"Volta is about me trying to be larger than life, so I wanted it to be like that on tour as well as on record. You know, I hadn’t played outside UK for 12 years. And playing for the first time since the Homogenic tour with Mark Bell of LFO – we go way back. He produced 50% of Volta, and arranged the vocal-songs from Medulla for instruments too, so it was like a celebration of us really, which made the whole mood really, rah ! And that’s without these big, noisy songs that really call for a huge, huge band."

"It’s important to remember the differences between cultures on tour"

"I like seeing the different reactions from the audience in different places. In South America, in Peru, they sing along really loudly and sometimes do counter-melodies I’ve never heard and they don’t even speak English that well. And they were louder than us ! Intricate things, really beautiful. In Brazil, they’re more into rhythms, picking up on polyrhythms. This song, Desired Constellations, there’s this 4/4 beat against this triplet thing, and they’re there in total sync. You wouldn’t get that in England ! In Italy they’re always singing along – [does Pavarotti impression] ’Weergh !’ They really do ! And in Germany they clap their hands perfect to the beat. I’m not a nationalist, not at all, but seeing those differences between cultures... it’s important to remember they’re there, I think, so you can play more for them."

"The Far East seems so ahead"

"I know we’ve talked about China...but Shanghai is an amazing place. I mean, they are interesting times to be there. Because Shanghai is three times New York, like New York in the 1970s, or even the 1930s. They’re like in 2020s there, building skyscrapers with 90 floors. It’s very exciting in a way, you can feel it in the air – I mean, you don’t need to have a cappuccino to wake you up because the energy there’s just crazy. But obviously that kind of future of sorts comes with other things, and the human rights issues out there I have said enough about, I think. How they’re going to react to the Western World’s interest in them... I don’t know what will happen. But I think having the opportunity to see the East, like Korea too, is very important for political understanding. In some ways, they were trying to be so ahead of anything else."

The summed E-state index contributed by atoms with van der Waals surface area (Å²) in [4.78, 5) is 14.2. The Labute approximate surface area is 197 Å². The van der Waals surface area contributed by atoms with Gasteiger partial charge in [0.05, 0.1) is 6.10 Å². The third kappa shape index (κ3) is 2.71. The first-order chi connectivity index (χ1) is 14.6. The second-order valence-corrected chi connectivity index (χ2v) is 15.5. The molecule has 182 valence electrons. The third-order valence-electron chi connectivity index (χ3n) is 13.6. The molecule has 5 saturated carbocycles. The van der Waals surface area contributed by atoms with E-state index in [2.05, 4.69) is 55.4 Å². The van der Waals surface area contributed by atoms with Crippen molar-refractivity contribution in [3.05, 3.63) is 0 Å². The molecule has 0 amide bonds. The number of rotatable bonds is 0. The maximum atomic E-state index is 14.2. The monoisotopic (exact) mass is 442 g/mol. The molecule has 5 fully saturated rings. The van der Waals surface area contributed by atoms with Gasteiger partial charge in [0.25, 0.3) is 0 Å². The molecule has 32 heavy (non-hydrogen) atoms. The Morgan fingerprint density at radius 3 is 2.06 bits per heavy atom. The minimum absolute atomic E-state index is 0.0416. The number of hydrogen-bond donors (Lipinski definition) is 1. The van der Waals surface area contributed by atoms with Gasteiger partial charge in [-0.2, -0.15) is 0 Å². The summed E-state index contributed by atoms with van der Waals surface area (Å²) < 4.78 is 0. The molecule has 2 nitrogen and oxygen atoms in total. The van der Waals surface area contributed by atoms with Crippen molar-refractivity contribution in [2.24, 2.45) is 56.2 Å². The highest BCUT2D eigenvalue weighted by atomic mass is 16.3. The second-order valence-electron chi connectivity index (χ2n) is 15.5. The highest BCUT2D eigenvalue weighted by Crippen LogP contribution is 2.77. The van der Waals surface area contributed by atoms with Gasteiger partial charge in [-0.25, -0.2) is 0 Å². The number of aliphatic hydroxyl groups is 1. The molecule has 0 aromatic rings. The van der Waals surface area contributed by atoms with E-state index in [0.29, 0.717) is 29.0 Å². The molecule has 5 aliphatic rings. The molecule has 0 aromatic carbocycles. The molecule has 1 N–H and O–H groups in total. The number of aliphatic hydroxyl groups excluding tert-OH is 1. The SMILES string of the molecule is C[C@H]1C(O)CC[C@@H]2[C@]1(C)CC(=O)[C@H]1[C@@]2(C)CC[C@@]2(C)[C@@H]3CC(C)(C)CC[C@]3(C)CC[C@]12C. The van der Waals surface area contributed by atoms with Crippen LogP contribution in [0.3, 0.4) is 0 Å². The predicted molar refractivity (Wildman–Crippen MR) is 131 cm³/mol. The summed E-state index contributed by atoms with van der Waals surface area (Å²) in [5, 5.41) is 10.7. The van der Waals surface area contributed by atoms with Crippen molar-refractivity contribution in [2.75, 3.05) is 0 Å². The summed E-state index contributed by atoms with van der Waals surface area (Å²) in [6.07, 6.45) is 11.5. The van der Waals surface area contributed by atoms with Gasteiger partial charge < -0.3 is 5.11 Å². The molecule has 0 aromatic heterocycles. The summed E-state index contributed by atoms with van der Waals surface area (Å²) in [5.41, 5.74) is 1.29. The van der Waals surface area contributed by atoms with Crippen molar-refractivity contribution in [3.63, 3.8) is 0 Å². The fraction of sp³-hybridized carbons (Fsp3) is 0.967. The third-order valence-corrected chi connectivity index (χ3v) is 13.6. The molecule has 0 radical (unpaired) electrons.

"African music changed my music"

"Volta brought out my love of world music – although I know ’world music’ is a ridiculous title. By world music, I mean not from Europe, not the USA, but the rest of the world. I’m not so into more commercial world music either because I’m such a nerd – I actually like looking for the rare thing, I’m a total snob for it. Something recorded on Japanese Biba in ’71 with amazing vocals, yeah ! But in world music, I’ve always been more into instruments than singers, really. Until Medulla I hadn’t even thought about singers. My big thing is rhythms and patterns, and a lot of African music and its relationship to rhythms just gets me crazy."

"Very early, I was into the idea of doing something with Konono No 1 from the Congo [the collective whose amplified thumb pianos provide the backing beat for Earth Intruders]. The sound they make is amazing – it’s like an electronic rhythm not stuck to a computer grid, which is very rare. I couldn’t go to the Congo unfortunately as it was impossible to get visas – you know, it’s not a peaceful place. So when the group had their trip to Belgium, their first trip out of Africa, I had to meet them. We didn’t spend very much time together to be honest, but I would like to think that it was just the beginning of something."

"Both Konono and Toumani Diabate [the award-winning kora player from Mali] – they changed my music. Toumani Diabate especially. I mean, he’s a virtuoso of highest degree. Playing with him was such a privilege, because his kora playing just makes your head want to fall off. I went to Mali for a week and we tried several things – and I’m going to meet him more often here. It makes we want to shout and scream, it’s exciting."

"Brass has real power when you use it right"

"This album, it’s funny, I went back to brass. I always do, on Debut, Homogenic...maybe because I still think I have a long way to go with brass. People think they are bold instruments, about power, that it’s this controlling army music, quite hard-edged. I think I prefer it more matt and warm and sort of human. You know, folky. Because I love trumpets, trombones, tubas, and the noise they make can be like a sad voice, a cry, a human uttering something. Brass has real power in that way when you use it right. Like on Wanderlust – making brass sound like ship flutes, something coming in, yearning for you."